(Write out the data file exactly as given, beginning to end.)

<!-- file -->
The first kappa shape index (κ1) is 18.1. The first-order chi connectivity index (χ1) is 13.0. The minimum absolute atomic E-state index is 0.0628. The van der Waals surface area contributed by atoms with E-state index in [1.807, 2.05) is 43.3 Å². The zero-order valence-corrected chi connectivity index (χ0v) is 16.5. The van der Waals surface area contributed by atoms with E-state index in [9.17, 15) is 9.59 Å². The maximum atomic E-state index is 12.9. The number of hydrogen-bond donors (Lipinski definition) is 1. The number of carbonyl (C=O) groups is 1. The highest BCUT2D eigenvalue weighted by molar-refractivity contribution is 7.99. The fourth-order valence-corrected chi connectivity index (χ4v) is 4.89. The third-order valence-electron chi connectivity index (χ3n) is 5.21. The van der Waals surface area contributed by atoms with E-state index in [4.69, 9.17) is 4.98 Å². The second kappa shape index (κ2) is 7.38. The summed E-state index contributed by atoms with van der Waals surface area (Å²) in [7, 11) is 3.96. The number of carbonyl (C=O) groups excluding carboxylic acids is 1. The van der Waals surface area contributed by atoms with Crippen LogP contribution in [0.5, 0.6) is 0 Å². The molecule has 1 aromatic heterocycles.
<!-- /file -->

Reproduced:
The first kappa shape index (κ1) is 18.1. The first-order chi connectivity index (χ1) is 13.0. The minimum absolute atomic E-state index is 0.0628. The van der Waals surface area contributed by atoms with E-state index in [1.807, 2.05) is 43.3 Å². The zero-order valence-corrected chi connectivity index (χ0v) is 16.5. The van der Waals surface area contributed by atoms with E-state index in [9.17, 15) is 9.59 Å². The maximum atomic E-state index is 12.9. The number of hydrogen-bond donors (Lipinski definition) is 1. The number of carbonyl (C=O) groups is 1. The highest BCUT2D eigenvalue weighted by molar-refractivity contribution is 7.99. The fourth-order valence-corrected chi connectivity index (χ4v) is 4.89. The third-order valence-electron chi connectivity index (χ3n) is 5.21. The van der Waals surface area contributed by atoms with E-state index in [4.69, 9.17) is 4.98 Å². The second kappa shape index (κ2) is 7.38. The summed E-state index contributed by atoms with van der Waals surface area (Å²) in [7, 11) is 3.96. The number of carbonyl (C=O) groups excluding carboxylic acids is 1. The van der Waals surface area contributed by atoms with Crippen LogP contribution in [0.5, 0.6) is 0 Å². The molecule has 1 aromatic heterocycles.